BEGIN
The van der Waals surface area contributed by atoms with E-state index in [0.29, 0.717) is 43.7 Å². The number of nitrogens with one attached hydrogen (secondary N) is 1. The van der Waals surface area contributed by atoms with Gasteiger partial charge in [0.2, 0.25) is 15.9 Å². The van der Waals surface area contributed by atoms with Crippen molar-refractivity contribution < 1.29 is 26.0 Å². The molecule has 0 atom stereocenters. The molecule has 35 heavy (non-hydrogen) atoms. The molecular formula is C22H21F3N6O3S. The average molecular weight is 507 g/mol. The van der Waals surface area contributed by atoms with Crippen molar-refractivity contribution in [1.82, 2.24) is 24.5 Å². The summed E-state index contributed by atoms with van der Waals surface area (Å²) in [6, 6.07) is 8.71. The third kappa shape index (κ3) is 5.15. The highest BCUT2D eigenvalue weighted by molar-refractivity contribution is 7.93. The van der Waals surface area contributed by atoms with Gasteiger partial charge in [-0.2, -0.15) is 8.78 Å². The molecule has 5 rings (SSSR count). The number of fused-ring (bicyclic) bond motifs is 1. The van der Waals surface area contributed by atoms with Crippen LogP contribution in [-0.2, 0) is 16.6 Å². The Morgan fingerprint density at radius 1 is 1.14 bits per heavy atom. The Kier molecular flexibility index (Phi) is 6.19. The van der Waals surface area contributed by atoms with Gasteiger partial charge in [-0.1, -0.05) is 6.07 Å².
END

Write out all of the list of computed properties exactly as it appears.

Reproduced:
The van der Waals surface area contributed by atoms with E-state index in [0.29, 0.717) is 43.7 Å². The number of nitrogens with one attached hydrogen (secondary N) is 1. The van der Waals surface area contributed by atoms with Gasteiger partial charge in [0.2, 0.25) is 15.9 Å². The van der Waals surface area contributed by atoms with Crippen molar-refractivity contribution < 1.29 is 26.0 Å². The molecule has 0 atom stereocenters. The molecule has 35 heavy (non-hydrogen) atoms. The molecular formula is C22H21F3N6O3S. The average molecular weight is 507 g/mol. The van der Waals surface area contributed by atoms with Crippen molar-refractivity contribution in [1.82, 2.24) is 24.5 Å². The summed E-state index contributed by atoms with van der Waals surface area (Å²) in [6, 6.07) is 8.71. The third kappa shape index (κ3) is 5.15. The highest BCUT2D eigenvalue weighted by molar-refractivity contribution is 7.93. The van der Waals surface area contributed by atoms with Gasteiger partial charge in [-0.2, -0.15) is 8.78 Å². The molecule has 5 rings (SSSR count). The number of fused-ring (bicyclic) bond motifs is 1. The van der Waals surface area contributed by atoms with Crippen LogP contribution in [-0.2, 0) is 16.6 Å². The Morgan fingerprint density at radius 1 is 1.14 bits per heavy atom. The Kier molecular flexibility index (Phi) is 6.19. The van der Waals surface area contributed by atoms with Gasteiger partial charge in [-0.1, -0.05) is 6.07 Å².